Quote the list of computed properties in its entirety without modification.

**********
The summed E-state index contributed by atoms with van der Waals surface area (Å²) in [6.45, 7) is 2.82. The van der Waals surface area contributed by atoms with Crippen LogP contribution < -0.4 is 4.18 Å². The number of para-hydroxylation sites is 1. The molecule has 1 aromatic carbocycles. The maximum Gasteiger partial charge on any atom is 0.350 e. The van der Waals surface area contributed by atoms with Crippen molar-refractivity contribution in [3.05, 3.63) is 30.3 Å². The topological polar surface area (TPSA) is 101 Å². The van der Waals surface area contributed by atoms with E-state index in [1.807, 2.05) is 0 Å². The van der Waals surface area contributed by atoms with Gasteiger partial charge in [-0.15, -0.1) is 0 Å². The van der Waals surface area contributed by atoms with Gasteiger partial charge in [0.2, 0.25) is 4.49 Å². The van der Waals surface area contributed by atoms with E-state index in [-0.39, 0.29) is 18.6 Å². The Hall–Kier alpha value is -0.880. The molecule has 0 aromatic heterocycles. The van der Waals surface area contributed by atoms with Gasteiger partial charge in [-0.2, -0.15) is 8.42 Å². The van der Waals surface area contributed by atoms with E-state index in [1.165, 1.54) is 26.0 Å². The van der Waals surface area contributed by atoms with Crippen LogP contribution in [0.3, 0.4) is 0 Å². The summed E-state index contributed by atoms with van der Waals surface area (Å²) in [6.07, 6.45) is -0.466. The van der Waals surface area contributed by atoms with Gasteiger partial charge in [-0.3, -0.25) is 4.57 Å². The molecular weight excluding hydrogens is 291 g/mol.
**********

The summed E-state index contributed by atoms with van der Waals surface area (Å²) in [6.45, 7) is 2.82. The van der Waals surface area contributed by atoms with Crippen LogP contribution < -0.4 is 4.18 Å². The number of para-hydroxylation sites is 1. The molecule has 1 aromatic carbocycles. The maximum Gasteiger partial charge on any atom is 0.350 e. The van der Waals surface area contributed by atoms with Crippen molar-refractivity contribution in [3.05, 3.63) is 30.3 Å². The topological polar surface area (TPSA) is 101 Å². The van der Waals surface area contributed by atoms with E-state index in [1.807, 2.05) is 0 Å². The van der Waals surface area contributed by atoms with Gasteiger partial charge in [-0.15, -0.1) is 0 Å². The van der Waals surface area contributed by atoms with Gasteiger partial charge in [0.2, 0.25) is 4.49 Å². The van der Waals surface area contributed by atoms with E-state index in [-0.39, 0.29) is 18.6 Å². The Hall–Kier alpha value is -0.880. The molecule has 0 aromatic heterocycles. The van der Waals surface area contributed by atoms with Gasteiger partial charge in [-0.2, -0.15) is 8.42 Å². The van der Waals surface area contributed by atoms with E-state index in [1.165, 1.54) is 26.0 Å². The van der Waals surface area contributed by atoms with Crippen LogP contribution in [0.3, 0.4) is 0 Å². The summed E-state index contributed by atoms with van der Waals surface area (Å²) in [6.07, 6.45) is -0.466. The van der Waals surface area contributed by atoms with Gasteiger partial charge in [-0.3, -0.25) is 4.57 Å². The molecular weight excluding hydrogens is 291 g/mol.